Smith, a Democrat who took office in April, called on the county commission to remove the mural depicting slave labor, whippings, and a hanging from the courthouse and place them with the historical society instead. Smith said he intended to address the commission, which has the authority to move the image, directly at a meeting next week.
“It’s important to build a bridge to the future, not the past, and this mural represents an ugly past,” Smith told The Missouri Times. “I was a practicing attorney in that courthouse and I was never comfortable with it in the building; I can’t believe it’s been there this long. It shows hostility to everyone who enters that building wanting justice when they see this as soon as they walk in the door.”
I am calling on the Boone County Commission to remove the Sid Larson mural from the Courthouse. It represents an ugly past that needs to be in the Historical Society. pic.twitter.com/70vWQmIAVf
— David Tyson Smith (@dts4mo) September 20, 2021
The push has received support from others connected with the courthouse: Attorney Rusty Antel and former Presiding Judge Gary Oxenhandler sent a letter last week calling on the commission to remove the mural along with one depicting a man pointing a gun at a Native American person, Smith said. The murals were placed near the courthouse steps in 1994.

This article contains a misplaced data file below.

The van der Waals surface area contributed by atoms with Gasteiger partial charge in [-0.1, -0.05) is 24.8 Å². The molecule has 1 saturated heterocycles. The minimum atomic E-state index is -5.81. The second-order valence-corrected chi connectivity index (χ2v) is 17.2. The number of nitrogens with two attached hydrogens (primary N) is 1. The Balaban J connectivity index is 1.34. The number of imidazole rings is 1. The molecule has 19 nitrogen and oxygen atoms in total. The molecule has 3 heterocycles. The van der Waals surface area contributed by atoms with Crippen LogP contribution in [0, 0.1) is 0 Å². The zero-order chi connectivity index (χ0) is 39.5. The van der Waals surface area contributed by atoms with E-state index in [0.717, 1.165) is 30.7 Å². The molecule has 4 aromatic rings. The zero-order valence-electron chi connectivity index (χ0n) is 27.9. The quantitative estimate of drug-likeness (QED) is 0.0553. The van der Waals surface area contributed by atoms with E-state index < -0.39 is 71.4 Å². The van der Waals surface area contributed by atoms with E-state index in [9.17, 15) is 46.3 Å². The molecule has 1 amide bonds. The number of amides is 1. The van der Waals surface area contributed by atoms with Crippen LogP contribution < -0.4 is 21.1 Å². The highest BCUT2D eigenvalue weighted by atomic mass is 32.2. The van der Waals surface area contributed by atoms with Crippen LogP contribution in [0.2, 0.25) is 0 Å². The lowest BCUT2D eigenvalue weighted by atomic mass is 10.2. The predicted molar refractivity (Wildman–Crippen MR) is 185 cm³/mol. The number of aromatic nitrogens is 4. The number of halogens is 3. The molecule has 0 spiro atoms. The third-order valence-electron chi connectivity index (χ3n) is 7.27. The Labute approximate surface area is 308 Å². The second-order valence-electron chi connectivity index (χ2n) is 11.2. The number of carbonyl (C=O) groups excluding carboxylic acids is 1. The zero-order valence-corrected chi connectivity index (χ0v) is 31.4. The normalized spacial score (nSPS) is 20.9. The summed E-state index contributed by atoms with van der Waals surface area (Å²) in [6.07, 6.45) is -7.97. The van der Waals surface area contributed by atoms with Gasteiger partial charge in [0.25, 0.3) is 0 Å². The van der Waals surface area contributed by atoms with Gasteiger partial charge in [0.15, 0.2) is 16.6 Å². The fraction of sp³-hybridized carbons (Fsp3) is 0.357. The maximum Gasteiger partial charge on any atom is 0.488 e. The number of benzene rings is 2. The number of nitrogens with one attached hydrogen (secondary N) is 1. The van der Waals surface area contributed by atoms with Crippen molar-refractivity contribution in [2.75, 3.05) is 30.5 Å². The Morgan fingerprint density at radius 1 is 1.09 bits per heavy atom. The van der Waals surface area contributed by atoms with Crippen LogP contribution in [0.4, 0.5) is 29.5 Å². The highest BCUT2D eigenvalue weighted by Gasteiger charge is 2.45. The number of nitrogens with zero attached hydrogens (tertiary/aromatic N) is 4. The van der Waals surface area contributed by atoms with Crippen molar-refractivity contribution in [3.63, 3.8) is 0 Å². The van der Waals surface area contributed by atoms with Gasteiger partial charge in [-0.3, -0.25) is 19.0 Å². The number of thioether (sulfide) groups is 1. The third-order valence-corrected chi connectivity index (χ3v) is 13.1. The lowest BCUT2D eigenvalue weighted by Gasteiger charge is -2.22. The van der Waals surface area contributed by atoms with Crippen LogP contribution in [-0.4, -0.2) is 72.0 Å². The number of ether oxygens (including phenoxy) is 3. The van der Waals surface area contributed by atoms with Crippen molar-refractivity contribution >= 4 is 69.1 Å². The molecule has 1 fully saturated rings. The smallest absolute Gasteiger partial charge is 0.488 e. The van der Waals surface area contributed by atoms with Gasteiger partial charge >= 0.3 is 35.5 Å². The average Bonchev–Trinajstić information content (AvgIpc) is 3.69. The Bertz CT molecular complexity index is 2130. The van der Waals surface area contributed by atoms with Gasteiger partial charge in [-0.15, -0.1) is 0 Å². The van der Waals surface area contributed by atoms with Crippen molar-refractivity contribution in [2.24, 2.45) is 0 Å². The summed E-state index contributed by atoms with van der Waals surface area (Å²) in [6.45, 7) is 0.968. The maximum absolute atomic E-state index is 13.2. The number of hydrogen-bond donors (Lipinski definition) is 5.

Smith, the first Black representative elected to HD 45, said the removal of the images would be the first step toward broader changes.
“We must not lose sight of the real substantive social and criminal justice reforms that need to occur,” Smith said.
He cited racial profiling, the state’s public defender system, and “excessive” bail as priorities of his time in the statehouse.
Fellow attorney Bill Powell, immediate past president of the Boone County Historical Society, wrote to the commission in support of the murals. Powell said the images, created by Missouri artist Sid Larson, were a reminder of the justice system’s purpose.
“If people in the courthouse fail in their job to produce justice, things can go terribly, terribly wrong,” Powell wrote. “That’s what I believe Sid Larson was portraying by choosing to include the images that are being objected to.”
The next Boone County Commission meeting is scheduled for Tuesday. The commission is expected to take public comment during the meeting, according to its agenda.
Cameron Gerber studied journalism at Lincoln University. Prior to Lincoln, he earned an associate’s degree from State Fair Community College. Cameron is a native of Eldon, Missouri.
Contact Cameron at firstname.lastname@example.org.